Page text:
Twenty-four-year-old Jamycheal Mitchell was arrested in Portsmouth, Virginia in April 2015 for stealing a bottle of soda, a candy bar and a snack cake worth $5.05. After he was taken to jail and ruled unfit to stand trial – Mitchell suffered from bipolar disorder and schizophrenia, and was described in school records as mildly “mentally retarded” – he nevertheless remained in jail for four months instead of being transferred to a hospital.
In August 2015, Mitchell was found dead in his cell, having lost 40-50 pounds. A medical examiner found that he was “nearly cachectic,” meaning he had lost so much weight that the process couldn’t be reversed nutritionally.
“Their beloved Jamycheal, despite his struggles with mental illness, had been a vibrant young man who loved music and always made people laugh. In his place was a withered figure the family could hardly recognize,” reads the lawsuit recently filed by Mitchell’s aunt, Roxanne Adams.
According to the lawsuit, Mitchell was called “very psychotic – delusional” during a medical screening at Portsmouth City Jail after his arrest. Screeners also noted that his “thought process does not make sense.” When he was transferred to Hampton Roads Regional Jail (HRRJ), another psychological evaluation stated Mitchell was manic and psychotic, and that he could not help a legal team prepare a defense for him in court.
“Mitchell’s thought processes were so confused that only snippets of his sentences could be understood, the rest were mumbled statements that made no rational sense,” the evaluation stated, according to the lawsuit.
Mitchell was ordered to be transferred to Eastern State Hospital for treatment to restore his competency. However, he was never moved and remained at Hampton Roads jail until his death on August 19. Officials said there were no hospital beds available, but an investigation by the Office of the State Inspector General showed that between the time the transfer order was issued and the time Mitchell died – about three months – “there was only one day when all beds were full.”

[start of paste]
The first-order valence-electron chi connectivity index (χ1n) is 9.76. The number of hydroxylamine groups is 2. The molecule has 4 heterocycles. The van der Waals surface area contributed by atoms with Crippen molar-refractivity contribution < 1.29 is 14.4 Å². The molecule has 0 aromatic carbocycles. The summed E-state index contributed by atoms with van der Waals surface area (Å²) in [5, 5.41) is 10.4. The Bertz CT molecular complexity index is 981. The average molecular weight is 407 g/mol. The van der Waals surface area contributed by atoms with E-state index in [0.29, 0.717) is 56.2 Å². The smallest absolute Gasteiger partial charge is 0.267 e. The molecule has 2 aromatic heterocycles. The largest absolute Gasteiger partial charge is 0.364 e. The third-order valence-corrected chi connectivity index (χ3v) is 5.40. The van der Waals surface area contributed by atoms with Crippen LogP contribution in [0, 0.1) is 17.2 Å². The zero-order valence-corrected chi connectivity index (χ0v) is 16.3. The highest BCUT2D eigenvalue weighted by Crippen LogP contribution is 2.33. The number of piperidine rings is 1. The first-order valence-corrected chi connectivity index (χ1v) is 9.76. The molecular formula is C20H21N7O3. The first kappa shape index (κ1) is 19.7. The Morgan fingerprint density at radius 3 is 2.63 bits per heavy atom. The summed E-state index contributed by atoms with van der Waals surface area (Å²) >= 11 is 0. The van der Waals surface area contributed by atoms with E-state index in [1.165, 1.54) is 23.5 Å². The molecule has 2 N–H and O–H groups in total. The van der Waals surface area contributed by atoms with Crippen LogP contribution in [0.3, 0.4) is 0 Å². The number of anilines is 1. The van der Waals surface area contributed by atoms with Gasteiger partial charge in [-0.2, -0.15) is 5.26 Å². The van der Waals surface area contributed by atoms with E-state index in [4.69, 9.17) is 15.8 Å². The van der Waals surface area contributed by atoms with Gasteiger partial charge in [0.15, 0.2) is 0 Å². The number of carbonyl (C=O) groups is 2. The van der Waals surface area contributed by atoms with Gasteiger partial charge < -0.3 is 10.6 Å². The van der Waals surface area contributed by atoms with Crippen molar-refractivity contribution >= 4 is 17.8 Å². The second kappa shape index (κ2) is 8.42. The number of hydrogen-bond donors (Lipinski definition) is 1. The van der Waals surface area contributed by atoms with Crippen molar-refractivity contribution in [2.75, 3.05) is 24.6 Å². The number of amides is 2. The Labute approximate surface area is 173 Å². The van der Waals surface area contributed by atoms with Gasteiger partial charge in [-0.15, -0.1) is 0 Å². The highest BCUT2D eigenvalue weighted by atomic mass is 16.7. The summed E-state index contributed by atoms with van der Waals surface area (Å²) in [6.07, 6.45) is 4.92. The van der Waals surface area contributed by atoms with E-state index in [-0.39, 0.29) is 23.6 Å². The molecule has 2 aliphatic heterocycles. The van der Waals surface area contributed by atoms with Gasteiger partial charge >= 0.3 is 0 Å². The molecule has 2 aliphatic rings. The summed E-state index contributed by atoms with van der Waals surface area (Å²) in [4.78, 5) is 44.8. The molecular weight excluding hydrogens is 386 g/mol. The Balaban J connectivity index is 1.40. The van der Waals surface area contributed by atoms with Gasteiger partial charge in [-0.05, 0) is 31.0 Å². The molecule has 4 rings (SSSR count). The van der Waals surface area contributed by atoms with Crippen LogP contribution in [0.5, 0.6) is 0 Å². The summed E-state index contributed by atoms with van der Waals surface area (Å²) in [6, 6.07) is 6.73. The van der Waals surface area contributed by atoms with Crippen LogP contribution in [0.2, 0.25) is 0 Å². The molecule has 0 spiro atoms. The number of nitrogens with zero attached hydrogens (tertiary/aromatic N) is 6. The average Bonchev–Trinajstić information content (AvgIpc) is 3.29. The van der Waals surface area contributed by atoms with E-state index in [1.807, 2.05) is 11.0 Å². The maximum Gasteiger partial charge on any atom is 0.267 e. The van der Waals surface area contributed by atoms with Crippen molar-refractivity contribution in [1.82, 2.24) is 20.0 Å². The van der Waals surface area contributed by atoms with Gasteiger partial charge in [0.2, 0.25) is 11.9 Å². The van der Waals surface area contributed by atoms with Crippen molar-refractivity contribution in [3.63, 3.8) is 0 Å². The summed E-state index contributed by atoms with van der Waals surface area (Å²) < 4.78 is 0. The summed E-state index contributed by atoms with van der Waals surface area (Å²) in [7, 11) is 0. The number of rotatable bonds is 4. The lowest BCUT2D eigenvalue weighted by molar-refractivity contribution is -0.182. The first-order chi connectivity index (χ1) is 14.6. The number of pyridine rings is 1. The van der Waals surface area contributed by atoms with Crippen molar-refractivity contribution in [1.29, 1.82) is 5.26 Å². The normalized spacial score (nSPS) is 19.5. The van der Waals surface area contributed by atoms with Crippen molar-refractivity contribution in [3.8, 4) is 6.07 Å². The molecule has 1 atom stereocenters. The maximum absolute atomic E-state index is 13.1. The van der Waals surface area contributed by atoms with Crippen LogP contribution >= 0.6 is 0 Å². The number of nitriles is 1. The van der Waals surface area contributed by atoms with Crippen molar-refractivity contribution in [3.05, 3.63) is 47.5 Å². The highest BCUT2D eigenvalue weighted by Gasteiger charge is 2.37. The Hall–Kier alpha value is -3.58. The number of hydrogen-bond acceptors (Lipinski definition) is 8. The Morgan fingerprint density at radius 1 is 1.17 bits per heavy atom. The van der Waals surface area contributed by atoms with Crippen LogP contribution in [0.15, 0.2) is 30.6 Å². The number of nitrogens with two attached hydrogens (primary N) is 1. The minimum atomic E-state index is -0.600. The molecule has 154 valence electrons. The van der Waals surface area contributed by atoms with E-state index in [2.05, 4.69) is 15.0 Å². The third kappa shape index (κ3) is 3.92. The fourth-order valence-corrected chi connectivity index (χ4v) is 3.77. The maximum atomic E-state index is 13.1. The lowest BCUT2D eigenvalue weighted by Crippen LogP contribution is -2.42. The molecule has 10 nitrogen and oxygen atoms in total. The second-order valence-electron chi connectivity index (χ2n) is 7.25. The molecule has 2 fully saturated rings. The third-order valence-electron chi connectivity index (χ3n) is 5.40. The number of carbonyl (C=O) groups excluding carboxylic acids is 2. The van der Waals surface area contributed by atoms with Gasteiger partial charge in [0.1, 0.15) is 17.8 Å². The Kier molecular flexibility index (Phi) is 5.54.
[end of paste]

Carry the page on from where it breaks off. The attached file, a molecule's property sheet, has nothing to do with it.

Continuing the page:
The report found that the transfer order was faxed to the hospital more than two months after it was issued. Instead of processing it, though, the admissions coordinator placed it in her desk drawer and took no further action. According to a report from WKTR, the order wouldn’t be seen again until five days after Mitchell died.
Meanwhile, Mitchell is alleged to have suffered from a number of abuses at Hampton Roads jail. One inmate stated that he would only get one meal a day, or one meal every several days, the lawsuit alleges, and that Mitchell’s dramatic weight loss was “never adequately addressed” by authorities.
Officials at the prison said the weight loss was Mitchell’s own fault because he wouldn’t eat, the lawsuit claims, but inmates said Mitchell ate “ravenously” when he was given food.
By the time he died in August, the 6-foot, 3-inch Mitchell had dwindled from 185 pounds before prison to 144 pounds.
“He was unrecognizable,” his aunt Roxanne Adams told WKTR. “That’s how bad it was. He was unrecognizable.”
“I said this is not my nephew,” Adams said, recalling when she saw Mitchell’s body. “I asked them, ‘Are you sure you have the right person?’ I said this was not my nephew. [He was] probably 90 pounds and about 70 years old.”
In addition to allegations about lack of food, the lawsuit argues Mitchell was often locked alone in a two-inmate cell he was rarely ever allowed to leave. Inmates added that the air-conditioned jail was often cold and that officials “denied Mitchell clothing, a mattress, a sheet and blankets.” Just days before his death, Mitchell was given a bare mattress. Up until then, he was allegedly sleeping on a metal sheet and did not have shoes to walk on the cold cement floor.
Sanitary conditions in the cell were also highlighted by the lawsuit, which stated that officials cut off water inside of it. With no toilet water and a sealed door, Mitchell “was encapsulated in a cell that reeked from the stench of unflushed urine and feces.”
The lawsuit is seeking some $60 million in damages and fees, as well as a jury trial.